Jenkins is accused of deserting his U.S. Army unit in 1965 and defecting to the North, and he told Koizumi in an hour-long meeting Saturday he and his two daughters would rather remain in North Korea than face possible extradition and prosecution in the United States.

Koizumi said Jenkins reacted favorably, however, to Kim's idea of meeting his Japanese wife, former kidnapping victim Hitomi Soga, in Beijing. Kim also promised to investigate the fates of other abductees: eight that Pyongyang says are dead and two others who are unaccounted for. Some in Japan believe there are dozens of other possible kidnapping victims who may still be alive in North Korea.

Mixed reactions
The former abductees in Tokyo said they had mixed feelings about the deal, some expressing frustration that Jenkins and his daughters would not be coming to Japan. The families of the victims believed dead, however, were furious that Koizumi had offered aid to the North without winning a full accounting from Kim.

"The outcome is the worst we had expected," said Shigeru Yokota, whose daughter Megumi is one of the eight who were said to be dead. "At the news (of the agreement), the voices of our anger filled the room."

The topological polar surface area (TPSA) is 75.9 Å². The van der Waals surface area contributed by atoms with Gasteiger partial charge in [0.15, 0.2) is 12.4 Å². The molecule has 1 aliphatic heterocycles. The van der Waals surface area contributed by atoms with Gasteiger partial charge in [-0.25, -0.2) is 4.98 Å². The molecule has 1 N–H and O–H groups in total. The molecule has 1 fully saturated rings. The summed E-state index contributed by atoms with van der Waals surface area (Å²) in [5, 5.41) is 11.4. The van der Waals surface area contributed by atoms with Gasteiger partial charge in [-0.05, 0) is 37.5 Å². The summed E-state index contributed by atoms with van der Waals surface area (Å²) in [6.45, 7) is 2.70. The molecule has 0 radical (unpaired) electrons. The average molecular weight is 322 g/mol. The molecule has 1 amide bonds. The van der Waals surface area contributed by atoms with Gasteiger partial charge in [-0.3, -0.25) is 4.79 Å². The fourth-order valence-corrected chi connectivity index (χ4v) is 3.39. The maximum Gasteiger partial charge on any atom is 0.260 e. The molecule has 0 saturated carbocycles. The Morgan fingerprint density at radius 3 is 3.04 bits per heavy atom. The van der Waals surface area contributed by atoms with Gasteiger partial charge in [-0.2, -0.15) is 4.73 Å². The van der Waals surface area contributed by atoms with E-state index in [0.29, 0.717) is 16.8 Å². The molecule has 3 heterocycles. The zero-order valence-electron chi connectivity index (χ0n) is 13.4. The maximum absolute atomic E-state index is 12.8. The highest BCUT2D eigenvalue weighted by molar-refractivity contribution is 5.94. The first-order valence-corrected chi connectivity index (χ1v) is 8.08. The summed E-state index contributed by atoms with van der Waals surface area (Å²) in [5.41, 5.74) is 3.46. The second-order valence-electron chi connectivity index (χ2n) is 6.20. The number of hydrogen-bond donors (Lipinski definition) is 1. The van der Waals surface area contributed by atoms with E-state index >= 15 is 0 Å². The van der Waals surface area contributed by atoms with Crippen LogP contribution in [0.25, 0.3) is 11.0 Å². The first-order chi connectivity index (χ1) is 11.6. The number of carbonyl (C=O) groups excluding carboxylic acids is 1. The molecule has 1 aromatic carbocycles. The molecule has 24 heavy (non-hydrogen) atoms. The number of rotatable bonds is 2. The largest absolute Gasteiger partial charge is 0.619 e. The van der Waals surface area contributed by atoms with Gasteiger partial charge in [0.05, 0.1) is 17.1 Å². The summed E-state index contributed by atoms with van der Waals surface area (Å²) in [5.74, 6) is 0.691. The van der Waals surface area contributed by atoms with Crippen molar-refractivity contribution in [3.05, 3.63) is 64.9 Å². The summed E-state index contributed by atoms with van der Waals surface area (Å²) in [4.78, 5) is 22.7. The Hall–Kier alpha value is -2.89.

The one-day trip is Koizumi's first visit to Pyongyang since an unprecedented meeting with Kim in September 2002.

Both leaders had an interest in a favorable outcome Saturday. Kim is eager to get foreign aid for his collapsed economy, and Koizumi had wanted to resolve the emotional dispute over Japanese kidnapping victims ahead of parliamentary elections in July.

The results also boded well for potential moves to establish diplomatic ties.

"We must normalize this abnormal relationship," Koizumi said, adding, however, that the two sides had not set a date for talks on normalization.

Kim and Koizumi greeted each other in front of the summit room with a simple handshake.

"I believe it is a good thing that you have returned and I welcome you," Kim said as they met. Koizumi bowed slightly and answered "I am fine," when Kim inquired about his health.

History of distrust
The two countries have never had formal diplomatic ties. Japan ruled the Korean Peninsula as a colony from 1910 until its World War II defeat in 1945, and distrust between it and North Korea runs deep.

Some analysts believe another motive for Kim may be to undermine multilateral talks aimed at persuading North Korea to abandon its nuclear ambitions. They say Kim might believe that a deal with Japan could soften Tokyo's support for the tough stance pursued by Washington.

Tokyo, however, is highly wary of North Korea's nuclear weapons program because virtually all of Japan is within range of the North's missiles.

Tokyo announced in October 2000 that it was donating 500,000 tons of rice to North Korea through the United Nations, but has not sent food aid since then because of the nuclear and abductions issues. Japan did, however, send medical supplies for a recent train explosion near North Korea's border with China.

© 2012 The Associated Press. All rights reserved. This material may not be published, broadcast, rewritten or redistributed.